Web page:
A final example is found in Spademan, a former sanitation worker living in a near-future New York City that has been devastated by a nuclear bomb. Most survivors leave the city, but those who stay behind do whatever it takes to stay alive. Spademan becomes a guy-with-a-box-cutter-for-hire. Perhaps it’s harder to define hero and anti-hero in this world where the concepts of right and wrong no longer rigidly apply, but a guy killing people with a box cutter for money is not someone you’d bring home to meet your Meemaw. Moving amongst poor people living in tent cities and rich people plugged into a happier virtual world, Spademan searches for his latest target, a famous televangelist’s daughter. While hunting he falls in love with her and transcends the role of assassin, but never fear, there is still plenty of brutality and violence.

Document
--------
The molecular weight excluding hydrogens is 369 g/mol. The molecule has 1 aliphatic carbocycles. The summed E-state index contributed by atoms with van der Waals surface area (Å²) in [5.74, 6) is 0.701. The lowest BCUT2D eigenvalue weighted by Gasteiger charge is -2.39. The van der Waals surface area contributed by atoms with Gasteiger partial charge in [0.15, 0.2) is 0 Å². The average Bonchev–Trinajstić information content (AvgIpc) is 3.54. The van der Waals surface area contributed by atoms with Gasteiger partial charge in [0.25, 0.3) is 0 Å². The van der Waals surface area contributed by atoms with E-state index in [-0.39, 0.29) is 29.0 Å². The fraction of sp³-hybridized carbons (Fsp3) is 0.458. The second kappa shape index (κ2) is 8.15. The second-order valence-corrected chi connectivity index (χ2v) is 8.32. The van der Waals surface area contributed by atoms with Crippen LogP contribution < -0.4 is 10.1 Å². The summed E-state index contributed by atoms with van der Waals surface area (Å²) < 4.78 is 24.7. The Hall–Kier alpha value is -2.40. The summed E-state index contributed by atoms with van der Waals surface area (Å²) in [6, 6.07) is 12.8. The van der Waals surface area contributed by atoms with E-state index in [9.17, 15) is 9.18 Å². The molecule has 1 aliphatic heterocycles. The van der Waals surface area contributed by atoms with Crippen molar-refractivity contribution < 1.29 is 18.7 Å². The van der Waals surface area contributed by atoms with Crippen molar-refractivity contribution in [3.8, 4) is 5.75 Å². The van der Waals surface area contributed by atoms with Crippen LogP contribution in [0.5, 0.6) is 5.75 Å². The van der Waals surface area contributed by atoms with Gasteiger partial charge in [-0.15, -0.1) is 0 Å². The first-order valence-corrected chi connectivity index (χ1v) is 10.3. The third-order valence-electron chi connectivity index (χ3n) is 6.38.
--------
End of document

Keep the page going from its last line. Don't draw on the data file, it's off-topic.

Books are filled with other great anti-heroes such as Dexter and Serge Storms, and what fascinates me is that we want to read about these people. So, “Bravo!” to their authors for creating stories where we readers connect with these undesirable types. If only I could feel so well-disposed towards their real-life counterparts.

Heartwood 4:6 – Pushkin Hills by Sergei Dovlatov

Pushkin HIllsIn Sergei Dovlatov’s entertaining Pushkin Hills, Boris Alikhanov is a struggling writer who takes a job as a tour guide at Pushkin’s estate. The book begins with his journey there and his interactions with the other guides and cultural functionaries. He gets settled into a squalid room with a raging alcoholic known as Misha for a landlord (whose drunken babblings include some great non sequiturs and neologisms). Boris learns what he has to in order to give tours and he seems to enjoy it, despite having to put up with ignorant tourists. He stays away from offers to go out for a drink, remarking that it’s easy for him to say no to the first one but once he starts he’s like a train without brakes.